HSJS course to look at historical and contemporary LGBTQ Jews

Larry Kramer

Abby Stein

By Lee Chottiner
Community Editor

Jews of different sexual orientations and gender identities have existed, some say, since the days of the Bible. Now, a high school level course is teaching Jewish teens who those people were – and are.
The High School for Jewish Studies (HSJS) is offering a course titled “LGBTQ Judaism.” First offered last year, it will be taught again in January.
“I myself am bi,” said its instructor, Bonnie McCullagh, “and I think one of the easiest ways to combat homophobia and transphobia is to make information available to people.”
The course, offered as an elective, couldn’t be taught at a more important time, she said.
“Given the current political climate and a lot of laws happening all the time, and Jewish movements doing different things in the last few years that are related to the LGBTQ community, we’ll be talking about that.”
When it was first taught last year, McCullagh focused on relationships in the Tanakh (Bible) that have been interpreted through the years as possibly LGBTQ: David and Jonathan, Ruth and Naomi.
Even the story of Joseph can be interpreted that way, McCullagh said. Joseph struggles to be accepted by his older brothers and is described in the text as “beautiful” – possibly a metaphor for the LGBTQ community.
This year, though, McCullagh will also address contemporary Jews who identify with the LGBTQ community: Harvey Milk, a San Francisco city supervisor who was assassinated by a colleague; Larry Kramer a gay playwright and AIDS activist who passed away earlier this year; Abby Stein, a transgender woman and activist – a descendant of the Baal Shem Tov – who had been ordained as an Orthodox rabbi before coming out; and Sandra Lawson, the first black openly lesbian rabbi.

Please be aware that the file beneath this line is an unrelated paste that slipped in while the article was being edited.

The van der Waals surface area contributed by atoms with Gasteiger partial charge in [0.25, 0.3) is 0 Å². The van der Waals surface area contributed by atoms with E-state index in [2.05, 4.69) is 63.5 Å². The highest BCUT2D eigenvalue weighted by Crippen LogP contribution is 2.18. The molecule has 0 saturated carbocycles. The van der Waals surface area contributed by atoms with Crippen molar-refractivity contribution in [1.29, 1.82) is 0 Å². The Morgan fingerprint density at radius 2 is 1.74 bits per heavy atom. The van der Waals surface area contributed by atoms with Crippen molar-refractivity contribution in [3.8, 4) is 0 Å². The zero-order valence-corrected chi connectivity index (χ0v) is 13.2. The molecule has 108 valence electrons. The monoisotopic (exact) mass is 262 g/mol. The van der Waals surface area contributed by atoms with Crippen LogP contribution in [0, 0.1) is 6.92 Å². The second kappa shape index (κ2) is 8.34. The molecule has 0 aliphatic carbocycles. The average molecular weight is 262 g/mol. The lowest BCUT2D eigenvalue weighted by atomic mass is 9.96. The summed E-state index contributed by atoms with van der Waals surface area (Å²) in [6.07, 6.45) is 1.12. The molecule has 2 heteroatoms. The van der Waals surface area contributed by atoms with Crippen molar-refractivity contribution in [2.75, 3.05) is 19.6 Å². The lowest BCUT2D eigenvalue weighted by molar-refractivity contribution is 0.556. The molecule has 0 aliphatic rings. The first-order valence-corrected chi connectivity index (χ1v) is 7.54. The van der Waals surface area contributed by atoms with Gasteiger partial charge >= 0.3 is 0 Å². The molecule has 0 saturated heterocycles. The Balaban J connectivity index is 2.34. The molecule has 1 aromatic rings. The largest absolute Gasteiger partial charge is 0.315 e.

“This is something that a lot of kids aren’t necessarily going to hear about,” McCullagh said. “My ultimate goal is that some of these kids will take this class, learn something, and it will help them be a better friend to someone who’s struggling with their sexual orientation or gender identity.”
Having role models like the ones taught in her course would have helped her when she was teenager discovering who she was, McCullagh added.
HSJS Principal Sarah Harlan said felt confident that the course would be successful when McCullagh first proposed it.
“Bonnie pitched the idea to me and I thought it would be an important course,” she said. “My philosophy has always been to ask my teachers what they’d be most excited to teach. In my experience, that’s what makes for the most engaging and highly ranked courses.”
HSJS is a supplemental school where Jewish teens can continue to study Jewish history, ethics, religion and Israel.
McCullagh said she sees the course as a way to give something back.
“Though society has progressed since I was in high school, it’s still not as secure as I would hope.”
The material she teaches “is not something they’re going to hear about in secular school,” she added. “The High School for Jewish Studies is really inviting, in that they have the opportunity to do these different electives.”

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